For many organizations, prior to last year, remote access was a “nice to have.” Now that we’ve all flashed forward to 2021, it’s a business continuity essential. With predictions that remote work will double its pre-pandemic levels and with cyberattacks on remote workers on the rise, it’s imperative for organizations to think through how and when they allow employees to access IT resources. Having a remote access plan is essential to staying secure – and productive – in our new remote and hybrid world.
A remote-access plan is a key part of an organization’s digital transformation. It sounds obvious, but prior to the pandemic, 80 percent of companies did not have a remote access plan in place. It’s been a year of playing catch up, but now that many companies are coming out of crisis mode, they are looking at the future of work and making long-term decisions about how they’ll handle remote access.
A well-designed remote access plan provides access to the required corporate data and applications for users when they’re off-premises. While right now employees are largely working from home, in the near future they’ll be visiting client sites and attending conferences, and a remote access solution keeps them productive while on the road. It also provides additional opportunities to collaborate no matter where your users are.
Remote access isn’t just necessary for productivity; it’s a strategic decision as well. With a robust remote access plan in place, you can recruit or bring on talent from anywhere in the world. You’ve heard the stories of workers moving out of commuting distance during the pandemic. If you force them back to the office, you’ll lose them to someone who won’t require them to be on site.
Even for those returning to the office, a good remote access solution supports valuable business applications – namely, moving to the cloud. A move to the cloud turns capital expenses into operating expenses and allows for the flexibility to expand and contract as needed. Cloud resources are inherently remote, even when accessed from the office, so a remote access plan is required to utilize them efficiently.
And finally, while the pandemic has been an extreme test of business continuity, it’s not the first time a disaster has kept employees out of the office, and it won’t be the last time, either. Remote access isn’t about allowing everyone to work from home; it’s about allowing everyone to keep working – period – no matter where they are or what they need access to.
When thinking about remote access, there are a few things to keep in mind, particularly around security.
Define an MFA strategy
Sometimes organizations worry that multifactor authentication will be disruptive to employees. But resources exposed for remote access absolutely must be locked up securely, and MFA should be part of your remote access plan.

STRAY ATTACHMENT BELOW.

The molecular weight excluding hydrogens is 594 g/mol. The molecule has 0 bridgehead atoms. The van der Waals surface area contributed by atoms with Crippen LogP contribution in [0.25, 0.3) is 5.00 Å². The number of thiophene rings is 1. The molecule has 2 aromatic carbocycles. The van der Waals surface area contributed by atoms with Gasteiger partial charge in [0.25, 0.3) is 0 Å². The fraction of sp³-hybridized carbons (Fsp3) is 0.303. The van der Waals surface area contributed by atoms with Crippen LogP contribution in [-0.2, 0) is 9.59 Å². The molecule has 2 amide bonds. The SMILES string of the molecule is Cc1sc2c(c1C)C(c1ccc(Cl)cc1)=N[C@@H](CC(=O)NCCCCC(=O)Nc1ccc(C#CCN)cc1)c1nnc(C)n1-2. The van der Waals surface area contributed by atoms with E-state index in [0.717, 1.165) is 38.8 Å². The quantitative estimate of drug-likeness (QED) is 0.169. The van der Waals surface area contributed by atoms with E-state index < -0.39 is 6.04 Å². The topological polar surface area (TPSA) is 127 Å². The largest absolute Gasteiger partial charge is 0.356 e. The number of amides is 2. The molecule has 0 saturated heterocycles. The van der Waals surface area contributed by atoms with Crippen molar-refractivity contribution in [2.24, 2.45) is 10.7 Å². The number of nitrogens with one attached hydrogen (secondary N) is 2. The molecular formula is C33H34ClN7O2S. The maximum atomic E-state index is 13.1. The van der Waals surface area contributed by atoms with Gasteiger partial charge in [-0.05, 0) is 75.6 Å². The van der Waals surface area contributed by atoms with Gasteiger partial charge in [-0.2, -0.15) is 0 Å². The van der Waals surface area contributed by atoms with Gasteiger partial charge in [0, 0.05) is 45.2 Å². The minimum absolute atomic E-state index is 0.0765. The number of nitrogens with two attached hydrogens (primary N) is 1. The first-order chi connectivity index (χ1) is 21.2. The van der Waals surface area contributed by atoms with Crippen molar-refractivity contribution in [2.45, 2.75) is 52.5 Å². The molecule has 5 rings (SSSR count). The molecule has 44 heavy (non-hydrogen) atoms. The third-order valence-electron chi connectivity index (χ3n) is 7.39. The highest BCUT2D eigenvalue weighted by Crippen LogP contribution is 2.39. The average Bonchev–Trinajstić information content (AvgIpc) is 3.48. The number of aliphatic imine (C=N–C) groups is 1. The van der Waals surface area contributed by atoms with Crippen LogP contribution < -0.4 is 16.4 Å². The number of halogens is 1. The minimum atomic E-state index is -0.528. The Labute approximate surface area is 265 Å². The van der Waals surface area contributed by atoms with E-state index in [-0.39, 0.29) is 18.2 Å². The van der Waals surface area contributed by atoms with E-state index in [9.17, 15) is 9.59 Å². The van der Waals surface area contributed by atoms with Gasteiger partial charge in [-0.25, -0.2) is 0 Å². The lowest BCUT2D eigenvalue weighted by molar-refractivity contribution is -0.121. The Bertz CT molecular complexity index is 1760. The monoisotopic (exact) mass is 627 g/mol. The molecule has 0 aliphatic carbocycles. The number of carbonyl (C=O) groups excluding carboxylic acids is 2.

While you might decide to allow users on the network to log in with single-layer authentication, remote users should need to pass through MFA almost universally. If you have a preferred MFA provider, be sure to design it into your remote access solution. And if you do not, it’s time to think about getting one.
Implement access control rules
Remote access doesn’t mean remote access to everything. Don’t give away the keys to your kingdom by allowing every authorized user to access everything. Separate access into pools, limiting each pool to only the users who need it. Limit access further by applicable metrics, like time of day or length of time, when you can.
Focus on a VPN-less connection
As many organizations quickly learned in March 2020, VPNs are a bottleneck when overtaxed. VPN-less connections save on cost, save on resources and most of all save sanity by giving people a performant connection. When looking for a VPN-less connection solution, consider the display protocol used for the user’s connection, whether RDP or another solution for more graphics-intensive workloads. Ensure it is compatible with your gateway solution and the tasks users need to perform.
Also consider how the access will work for the end-user. Create a hybrid environment that users log into once for access to everything. It’s a better user experience and it provides you with the flexibility to future-proof your environment when you want to make changes without disrupting the user experience.
Use processes and technology that support zero trust
Zero Trust is a security term that focuses on the idea that any user should be authenticated before they access a resource, whether they are doing so from inside the network or remotely. It centers on ensuring you know exactly who is tapping into your network and resources at any time. When you’re putting together a remote access plan, engage technologies that support Zero Trust. This includes MFA, access control, and usage tracking.
Monitor who is using what resource, from where, and for how long so you can react to changes in user behavior that might indicate a bad actor.
As companies forge a path forward post-pandemic, it’s important to realize that the world of work has changed. “Digital transformation” is a major buzzword, and a secure remote access plan is key to achieving it. Thankfully, “remote” no longer means “separate”, now that we have technologies to keep us connected.
Karen Gondoly, CEO, Leostream